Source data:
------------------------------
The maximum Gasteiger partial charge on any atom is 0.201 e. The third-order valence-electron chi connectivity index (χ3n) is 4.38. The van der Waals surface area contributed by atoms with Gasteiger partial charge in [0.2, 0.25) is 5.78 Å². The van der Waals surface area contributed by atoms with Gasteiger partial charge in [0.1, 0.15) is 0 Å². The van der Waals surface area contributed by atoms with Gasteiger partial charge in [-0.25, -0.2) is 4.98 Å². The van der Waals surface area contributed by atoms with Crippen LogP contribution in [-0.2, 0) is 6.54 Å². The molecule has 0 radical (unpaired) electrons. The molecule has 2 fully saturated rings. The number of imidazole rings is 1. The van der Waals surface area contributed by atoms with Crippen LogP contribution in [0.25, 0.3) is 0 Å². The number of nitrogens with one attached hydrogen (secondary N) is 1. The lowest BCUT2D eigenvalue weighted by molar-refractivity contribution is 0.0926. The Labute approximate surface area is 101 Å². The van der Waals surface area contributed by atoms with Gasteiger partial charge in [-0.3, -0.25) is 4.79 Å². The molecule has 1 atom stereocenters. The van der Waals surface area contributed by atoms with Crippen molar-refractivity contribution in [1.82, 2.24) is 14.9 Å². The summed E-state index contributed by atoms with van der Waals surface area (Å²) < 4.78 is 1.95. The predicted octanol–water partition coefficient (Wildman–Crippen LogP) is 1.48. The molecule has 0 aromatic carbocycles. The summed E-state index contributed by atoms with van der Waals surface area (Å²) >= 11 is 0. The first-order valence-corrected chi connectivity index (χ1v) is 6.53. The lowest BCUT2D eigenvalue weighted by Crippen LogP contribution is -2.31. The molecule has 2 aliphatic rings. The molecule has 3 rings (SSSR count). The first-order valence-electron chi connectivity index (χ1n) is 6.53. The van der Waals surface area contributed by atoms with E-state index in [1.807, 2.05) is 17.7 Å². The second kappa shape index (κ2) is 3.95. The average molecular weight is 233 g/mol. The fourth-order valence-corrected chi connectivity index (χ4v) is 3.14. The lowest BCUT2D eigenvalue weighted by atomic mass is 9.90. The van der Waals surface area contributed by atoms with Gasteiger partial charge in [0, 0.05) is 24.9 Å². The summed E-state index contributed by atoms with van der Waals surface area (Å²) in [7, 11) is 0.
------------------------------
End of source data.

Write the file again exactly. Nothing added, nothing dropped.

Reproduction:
The maximum Gasteiger partial charge on any atom is 0.201 e. The third-order valence-electron chi connectivity index (χ3n) is 4.38. The van der Waals surface area contributed by atoms with Gasteiger partial charge in [0.2, 0.25) is 5.78 Å². The van der Waals surface area contributed by atoms with Gasteiger partial charge in [0.1, 0.15) is 0 Å². The van der Waals surface area contributed by atoms with Gasteiger partial charge in [-0.25, -0.2) is 4.98 Å². The van der Waals surface area contributed by atoms with Crippen LogP contribution in [-0.2, 0) is 6.54 Å². The molecule has 0 radical (unpaired) electrons. The molecule has 2 fully saturated rings. The number of imidazole rings is 1. The van der Waals surface area contributed by atoms with Crippen LogP contribution in [0.25, 0.3) is 0 Å². The number of nitrogens with one attached hydrogen (secondary N) is 1. The lowest BCUT2D eigenvalue weighted by molar-refractivity contribution is 0.0926. The Labute approximate surface area is 101 Å². The van der Waals surface area contributed by atoms with Gasteiger partial charge in [-0.3, -0.25) is 4.79 Å². The molecule has 1 atom stereocenters. The van der Waals surface area contributed by atoms with Crippen molar-refractivity contribution in [1.82, 2.24) is 14.9 Å². The summed E-state index contributed by atoms with van der Waals surface area (Å²) < 4.78 is 1.95. The predicted octanol–water partition coefficient (Wildman–Crippen LogP) is 1.48. The molecule has 0 aromatic carbocycles. The summed E-state index contributed by atoms with van der Waals surface area (Å²) >= 11 is 0. The first-order valence-corrected chi connectivity index (χ1v) is 6.53. The lowest BCUT2D eigenvalue weighted by Crippen LogP contribution is -2.31. The molecule has 2 aliphatic rings. The molecule has 3 rings (SSSR count). The first-order valence-electron chi connectivity index (χ1n) is 6.53. The van der Waals surface area contributed by atoms with E-state index in [1.807, 2.05) is 17.7 Å². The second kappa shape index (κ2) is 3.95. The average molecular weight is 233 g/mol. The fourth-order valence-corrected chi connectivity index (χ4v) is 3.14. The lowest BCUT2D eigenvalue weighted by atomic mass is 9.90. The van der Waals surface area contributed by atoms with Gasteiger partial charge in [0, 0.05) is 24.9 Å². The summed E-state index contributed by atoms with van der Waals surface area (Å²) in [7, 11) is 0.